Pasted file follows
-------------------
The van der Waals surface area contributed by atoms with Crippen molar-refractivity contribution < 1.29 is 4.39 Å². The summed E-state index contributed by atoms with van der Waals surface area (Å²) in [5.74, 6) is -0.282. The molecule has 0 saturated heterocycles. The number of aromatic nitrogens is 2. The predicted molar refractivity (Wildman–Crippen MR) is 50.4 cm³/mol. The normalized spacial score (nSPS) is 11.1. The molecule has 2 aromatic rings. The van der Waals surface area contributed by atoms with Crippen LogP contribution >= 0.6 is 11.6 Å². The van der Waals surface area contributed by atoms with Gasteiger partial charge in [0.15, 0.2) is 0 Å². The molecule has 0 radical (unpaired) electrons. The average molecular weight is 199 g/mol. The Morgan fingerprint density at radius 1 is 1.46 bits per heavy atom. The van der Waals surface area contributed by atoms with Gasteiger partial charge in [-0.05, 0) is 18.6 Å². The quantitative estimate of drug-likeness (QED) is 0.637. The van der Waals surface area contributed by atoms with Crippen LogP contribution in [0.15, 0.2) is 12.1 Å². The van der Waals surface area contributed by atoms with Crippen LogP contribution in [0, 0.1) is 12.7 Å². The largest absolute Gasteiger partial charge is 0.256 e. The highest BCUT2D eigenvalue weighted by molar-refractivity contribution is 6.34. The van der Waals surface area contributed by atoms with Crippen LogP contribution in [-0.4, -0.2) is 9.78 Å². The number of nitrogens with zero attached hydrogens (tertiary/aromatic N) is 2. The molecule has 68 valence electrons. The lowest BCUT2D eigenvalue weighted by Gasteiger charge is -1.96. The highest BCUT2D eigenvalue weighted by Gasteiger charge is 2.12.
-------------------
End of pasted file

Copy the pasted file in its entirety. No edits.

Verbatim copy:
The van der Waals surface area contributed by atoms with Crippen molar-refractivity contribution < 1.29 is 4.39 Å². The summed E-state index contributed by atoms with van der Waals surface area (Å²) in [5.74, 6) is -0.282. The molecule has 0 saturated heterocycles. The number of aromatic nitrogens is 2. The predicted molar refractivity (Wildman–Crippen MR) is 50.4 cm³/mol. The normalized spacial score (nSPS) is 11.1. The molecule has 2 aromatic rings. The van der Waals surface area contributed by atoms with Crippen LogP contribution >= 0.6 is 11.6 Å². The van der Waals surface area contributed by atoms with Gasteiger partial charge in [0.15, 0.2) is 0 Å². The molecule has 0 radical (unpaired) electrons. The average molecular weight is 199 g/mol. The Morgan fingerprint density at radius 1 is 1.46 bits per heavy atom. The van der Waals surface area contributed by atoms with Gasteiger partial charge in [-0.05, 0) is 18.6 Å². The quantitative estimate of drug-likeness (QED) is 0.637. The van der Waals surface area contributed by atoms with Crippen LogP contribution in [0.15, 0.2) is 12.1 Å². The van der Waals surface area contributed by atoms with Crippen LogP contribution in [0, 0.1) is 12.7 Å². The largest absolute Gasteiger partial charge is 0.256 e. The highest BCUT2D eigenvalue weighted by molar-refractivity contribution is 6.34. The van der Waals surface area contributed by atoms with Crippen LogP contribution in [-0.4, -0.2) is 9.78 Å². The number of nitrogens with zero attached hydrogens (tertiary/aromatic N) is 2. The molecule has 68 valence electrons. The lowest BCUT2D eigenvalue weighted by Gasteiger charge is -1.96. The highest BCUT2D eigenvalue weighted by Gasteiger charge is 2.12.